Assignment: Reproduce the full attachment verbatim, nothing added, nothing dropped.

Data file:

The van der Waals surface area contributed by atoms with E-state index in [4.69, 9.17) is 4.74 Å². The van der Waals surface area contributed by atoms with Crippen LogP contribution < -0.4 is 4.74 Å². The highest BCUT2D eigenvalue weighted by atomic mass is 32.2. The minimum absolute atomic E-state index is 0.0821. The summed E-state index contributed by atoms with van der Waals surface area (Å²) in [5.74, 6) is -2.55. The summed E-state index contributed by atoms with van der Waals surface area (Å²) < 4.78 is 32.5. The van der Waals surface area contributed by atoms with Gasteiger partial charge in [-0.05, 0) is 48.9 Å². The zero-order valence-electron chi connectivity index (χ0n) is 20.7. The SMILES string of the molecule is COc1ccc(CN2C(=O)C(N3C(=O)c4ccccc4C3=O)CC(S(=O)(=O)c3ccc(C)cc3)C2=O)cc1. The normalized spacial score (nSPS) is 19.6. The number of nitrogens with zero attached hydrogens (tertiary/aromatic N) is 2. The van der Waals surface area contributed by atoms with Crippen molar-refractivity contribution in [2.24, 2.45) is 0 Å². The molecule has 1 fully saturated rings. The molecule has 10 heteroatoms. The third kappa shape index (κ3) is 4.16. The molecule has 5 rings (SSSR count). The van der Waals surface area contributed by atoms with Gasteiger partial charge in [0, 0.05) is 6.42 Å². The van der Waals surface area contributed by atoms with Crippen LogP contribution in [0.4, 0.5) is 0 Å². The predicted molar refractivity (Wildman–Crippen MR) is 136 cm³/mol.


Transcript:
The van der Waals surface area contributed by atoms with E-state index in [4.69, 9.17) is 4.74 Å². The van der Waals surface area contributed by atoms with Crippen LogP contribution < -0.4 is 4.74 Å². The highest BCUT2D eigenvalue weighted by atomic mass is 32.2. The minimum absolute atomic E-state index is 0.0821. The summed E-state index contributed by atoms with van der Waals surface area (Å²) in [5.74, 6) is -2.55. The summed E-state index contributed by atoms with van der Waals surface area (Å²) < 4.78 is 32.5. The van der Waals surface area contributed by atoms with Gasteiger partial charge in [-0.05, 0) is 48.9 Å². The zero-order valence-electron chi connectivity index (χ0n) is 20.7. The SMILES string of the molecule is COc1ccc(CN2C(=O)C(N3C(=O)c4ccccc4C3=O)CC(S(=O)(=O)c3ccc(C)cc3)C2=O)cc1. The normalized spacial score (nSPS) is 19.6. The number of nitrogens with zero attached hydrogens (tertiary/aromatic N) is 2. The van der Waals surface area contributed by atoms with Crippen molar-refractivity contribution in [2.24, 2.45) is 0 Å². The molecule has 1 fully saturated rings. The molecule has 10 heteroatoms. The third kappa shape index (κ3) is 4.16. The molecule has 5 rings (SSSR count). The van der Waals surface area contributed by atoms with Gasteiger partial charge in [0, 0.05) is 6.42 Å². The van der Waals surface area contributed by atoms with Crippen LogP contribution in [0.4, 0.5) is 0 Å². The predicted molar refractivity (Wildman–Crippen MR) is 136 cm³/mol.